Posted By Alan Sackrin on June 23, 2015
Last Update: 01/31/17
Going to the grocery store – it’s something we all do. Whether it’s taking the full grocery list to buy a week’s work of food for family meals, or running into the local supermarket or corner store to grab diapers or beer or milk, shopping at the grocery store or supermarket chain is a common denominator for most every adult.
Because we frequent these stores so often, most of are aware, or at least we should be, of the risks we face when we go to a grocery store or supermarket — a slip and fall (aka a trip and fall) that can result in someone being hurt, sometimes seriously. Things like slippery floors, food debris and obstructed aisles can cause shoppers to lose their footing and fall down.
People get hurt all of the time in stores like Publix, Walmart, Costco, or Winn Dixie, by things like:
- Spilled shampoo or soap in the hair care aisle
- Fallen fruits or vegetables in the produce aisle
- Water spray hitting the floor making the floor slippery in the produce section
- Canned goods dropped in the aisle
- Broken bottles in the aisle (like pickles, mayonnaise, peanut butter)
- Bags that have been opened with contents tossed into the aisle (cookies, chips, etc.)
- Nuts, seeds, or candies dropped out of display bins.
In Florida, slip and fall accidents in grocery stores are covered by our “premises liability” law; if an injured person can meet the law’s requirements of proof for a claim, then Florida law will hold the grocery store or supermarket or corner grocery owner or operator liable for the injured person’s damages, for things like:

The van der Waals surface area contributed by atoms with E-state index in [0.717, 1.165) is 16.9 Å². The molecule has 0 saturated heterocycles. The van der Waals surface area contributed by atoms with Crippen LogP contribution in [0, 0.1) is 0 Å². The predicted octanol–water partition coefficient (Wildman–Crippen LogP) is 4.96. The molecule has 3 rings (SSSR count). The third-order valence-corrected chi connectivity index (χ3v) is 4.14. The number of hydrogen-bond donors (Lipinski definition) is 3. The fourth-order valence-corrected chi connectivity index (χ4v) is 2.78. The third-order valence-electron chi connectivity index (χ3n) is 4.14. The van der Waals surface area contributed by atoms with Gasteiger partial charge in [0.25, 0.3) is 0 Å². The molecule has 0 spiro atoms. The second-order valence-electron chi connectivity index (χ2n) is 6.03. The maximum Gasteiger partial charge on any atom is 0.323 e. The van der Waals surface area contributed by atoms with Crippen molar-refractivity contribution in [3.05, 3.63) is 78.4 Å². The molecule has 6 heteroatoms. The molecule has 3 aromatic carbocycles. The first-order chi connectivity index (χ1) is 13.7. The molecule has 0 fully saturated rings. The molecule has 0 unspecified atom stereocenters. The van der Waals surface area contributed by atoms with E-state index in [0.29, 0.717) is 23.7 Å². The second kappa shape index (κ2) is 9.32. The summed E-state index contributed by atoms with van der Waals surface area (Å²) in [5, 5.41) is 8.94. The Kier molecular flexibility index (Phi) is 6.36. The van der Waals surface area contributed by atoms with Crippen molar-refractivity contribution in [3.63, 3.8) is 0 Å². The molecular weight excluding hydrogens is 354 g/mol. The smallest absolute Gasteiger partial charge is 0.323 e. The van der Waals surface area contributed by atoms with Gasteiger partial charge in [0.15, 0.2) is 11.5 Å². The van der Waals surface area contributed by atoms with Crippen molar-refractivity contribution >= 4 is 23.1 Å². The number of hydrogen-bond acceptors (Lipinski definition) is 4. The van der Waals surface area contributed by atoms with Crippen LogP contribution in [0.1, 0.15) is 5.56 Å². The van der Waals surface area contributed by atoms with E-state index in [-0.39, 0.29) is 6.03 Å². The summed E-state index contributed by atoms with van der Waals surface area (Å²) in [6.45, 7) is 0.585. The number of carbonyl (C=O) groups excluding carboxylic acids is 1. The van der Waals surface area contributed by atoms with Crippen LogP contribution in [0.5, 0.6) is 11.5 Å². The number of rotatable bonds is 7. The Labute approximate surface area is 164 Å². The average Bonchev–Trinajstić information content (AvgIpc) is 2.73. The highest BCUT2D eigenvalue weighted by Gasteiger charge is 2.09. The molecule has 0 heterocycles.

- pain and suffering,
- medical expenses (past and future),
- lost wages, and
- other economic and non-economic items.
Common injuries from slip and falls include:
- Hand and wrist injuries,
- Foot fractures,
- Head injuries,
- Broken or bruised hips,
- Lacerations and cuts, and
- Ankle injuries.
What is Your Burden of Proof When You Fall Down at the Grocery Store?
First of all, an injury victim will have to provide evidence that the grocery store was at fault because it had actual knowledge or constructive knowledge that there was a dangerous condition at the store which was the cause of the person’s injury. Florida Statute 768.0755 provides:
Premises liability for transitory foreign substances in a business establishment.—
(1) If a person slips and falls on a transitory foreign substance in a business establishment, the injured person must prove that the business establishment had actual or constructive knowledge of the dangerous condition and should have taken action to remedy it. Constructive knowledge may be proven by circumstantial evidence showing that:
(a) The dangerous condition existed for such a length of time that, in the exercise of ordinary care, the business establishment should have known of the condition; or
(b) The condition occurred with regularity and was therefore foreseeable.
(2) This section does not affect any common-law duty of care owed by a person or entity in possession or control of a business premises.
What does this mean to someone who fell down at the supermarket? In order to recover compensation, the victim must provide evidence that the store was at fault because it knew of the danger with actual knowledge, or that the store had “constructive knowledge” and provide evidence that the danger was there long enough that someone exercising ordinary care would have known about it and fixed the problem.